Darren: Yeah. And I think it’s great what you mention there about the diet being related to geographical location, because I recently read something about carbon footprint, reducing carbon emissions and and the large majority of why why certain, I guess studies or reports are saying that the Carnivore diet is killing the planet is because of the transportation of all of this produce around the world. And I distinctly remember when I was a child and when we’d go to the supermarket, you would only have certain foods certain times of the year, for example, strawberries. You can get strawberries all around them. And if you like what you said, you know, if we just stop that simple thing of having seasonal food when it’s available, you get the diversity in your diet, you get the time of year. And when the crops are the most that they’re beneficial to you. And so it’s things like that, isn’t it? Which I think is really key.

Alex: Yeah. The concept of seasonal living, I think is a really interesting one. So on that note, I came across a paper not that long ago. I think I even. You may have seen it because I think it was one of my Instagram posts, it was that it was around, it was looking at the tribe. And for those that aren’t familiar with them, the house, the tribe, they’re kind of microbiome. So that gut bacteria have been looked at and they’re often cited as having this really abundant, diverse microbiome, one that we probably all could sort of strive for because it’s quite different to the modern Western microbiome if you or I get our stool tested, for example. But then they looked at the microbiome over the course of a year during the dry and the wet seasons. And what they found was like these huge fluctuations in the amount of specific bacterial strains that were present in the results. So there were certain bacteria that would be abundant in the wet seasons that would literally be undetectable in the dry seasons because of nature and the change of the diet and what was available to them in their local environment based on the weather, basically. So you can see that. And when you go and look at other research in other areas of health, you see this, which is that we are part of nature and there are seasonal variations in our own physiology as a result of the changes in the seasons. And an obvious one obviously would be related to circadian rhythms. Yeah, I would say, you know, we’re designed to sleep longer in the winter months than the summer months than we would have, I imagine, from a sort of a historic evolutionary perspective. And the changes that we have in physiology, et cetera, are really profound. So it’s just another example, really, of this idea of trying to get back to a slightly more natural way of living, obviously within the context of enjoying all the luxuries that we have in the modern world as well.

Darren: Yeah, and I think that’s an important point to raise as well. We’re not kind of saying that it’s almost the luxuries that that’s available to us and the perceived bad foods. And we’re not saying just kind of don’t do that. We say we have balance almost right, and to live a more balanced life, whereas we kind of live, I believe, anyway, in the Western world, we kind of a one sided right now. And I want to talk to you about nutrients and food and stuff like that, because you mentioned your Instagram page. You put some fantastic content out and we’ll give Alex’s Instagram handle out at the end because you’re really brilliant, like I learned so much. And, yeah, I want to touch on the content, not content, but the actual nutrients and nutrients in food, because something that really triggers me, I guess, and that is when people say healthy foods. Right. And. I don’t believe that there’s this concept of healthy food. Food is just food with nutrients in it. Right. And so I believe this is a slightly different approach in so much as we just need to understand what nutrients are in what foods and what they do for us, you know, and how we can utilize them to optimize our health.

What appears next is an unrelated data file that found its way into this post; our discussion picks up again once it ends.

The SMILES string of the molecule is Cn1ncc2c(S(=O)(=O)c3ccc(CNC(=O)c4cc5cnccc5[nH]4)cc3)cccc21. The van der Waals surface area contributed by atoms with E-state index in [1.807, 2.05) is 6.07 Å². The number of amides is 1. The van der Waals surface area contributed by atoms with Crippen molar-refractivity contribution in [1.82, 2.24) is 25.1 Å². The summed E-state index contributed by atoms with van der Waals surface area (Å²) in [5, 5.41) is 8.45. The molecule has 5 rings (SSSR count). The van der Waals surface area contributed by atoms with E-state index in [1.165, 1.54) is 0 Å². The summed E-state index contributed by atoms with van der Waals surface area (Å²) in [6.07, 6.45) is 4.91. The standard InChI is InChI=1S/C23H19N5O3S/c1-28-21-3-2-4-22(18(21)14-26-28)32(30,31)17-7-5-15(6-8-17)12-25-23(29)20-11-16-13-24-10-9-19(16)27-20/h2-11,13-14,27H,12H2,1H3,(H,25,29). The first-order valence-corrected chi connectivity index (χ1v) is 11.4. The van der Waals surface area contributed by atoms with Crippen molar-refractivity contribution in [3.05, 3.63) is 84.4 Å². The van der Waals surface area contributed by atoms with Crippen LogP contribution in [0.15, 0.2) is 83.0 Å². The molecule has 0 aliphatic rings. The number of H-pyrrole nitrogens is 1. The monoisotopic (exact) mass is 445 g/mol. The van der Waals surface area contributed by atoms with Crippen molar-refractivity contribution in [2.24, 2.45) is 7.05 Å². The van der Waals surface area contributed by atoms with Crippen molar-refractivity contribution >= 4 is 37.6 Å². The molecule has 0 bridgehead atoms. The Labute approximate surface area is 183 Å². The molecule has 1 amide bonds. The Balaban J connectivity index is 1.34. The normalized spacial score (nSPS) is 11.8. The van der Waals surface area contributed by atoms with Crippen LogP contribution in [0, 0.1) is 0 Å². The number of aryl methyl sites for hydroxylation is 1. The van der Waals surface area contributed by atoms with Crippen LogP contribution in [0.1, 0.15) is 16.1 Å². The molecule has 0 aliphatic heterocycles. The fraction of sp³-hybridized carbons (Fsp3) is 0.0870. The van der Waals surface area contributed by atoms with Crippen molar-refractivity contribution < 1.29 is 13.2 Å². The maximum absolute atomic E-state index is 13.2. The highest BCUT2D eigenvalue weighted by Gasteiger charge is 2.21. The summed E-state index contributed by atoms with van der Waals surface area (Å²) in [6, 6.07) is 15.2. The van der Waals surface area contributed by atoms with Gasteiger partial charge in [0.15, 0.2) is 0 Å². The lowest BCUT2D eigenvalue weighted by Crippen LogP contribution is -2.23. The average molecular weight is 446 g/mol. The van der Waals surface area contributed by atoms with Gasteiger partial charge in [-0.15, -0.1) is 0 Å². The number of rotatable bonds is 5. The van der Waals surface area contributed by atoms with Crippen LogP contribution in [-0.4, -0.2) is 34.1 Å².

Alex: Yeah, and I would almost take it one step further in the sense that, you know, it might sound silly having a master’s in personalized nutrition, but I’m not going to be very good at telling you what nutrients are in certain foods. Like I can do obviously the basics, but I think you can just make it so simple when you come back to the practicality of this, which is we want the diet to be really diverse. So from that perspective, you then don’t have to worry necessarily as much about am I getting enough foods that are good sources of zinc or vitamin B6, et cetera? Because I just think if you do have that diverse, colorful diet, you’re kind of likely taking care of a lot of these nuances that you can just, I think, overcomplicate sometimes. So I think there are some general guidelines that we can consider that help with this. And then obviously there are factors that we need to consider. On top of that, yes, there are genetics that can come into it. So you might have a slight predisposition to needing a higher intake of zinc or you may struggle to convert things like beta carotene into retinoic acid or retinol, sort of the preforms vitamin A, and therefore you may need to consider actually eating some organ meats or supplementing some cod liver oil.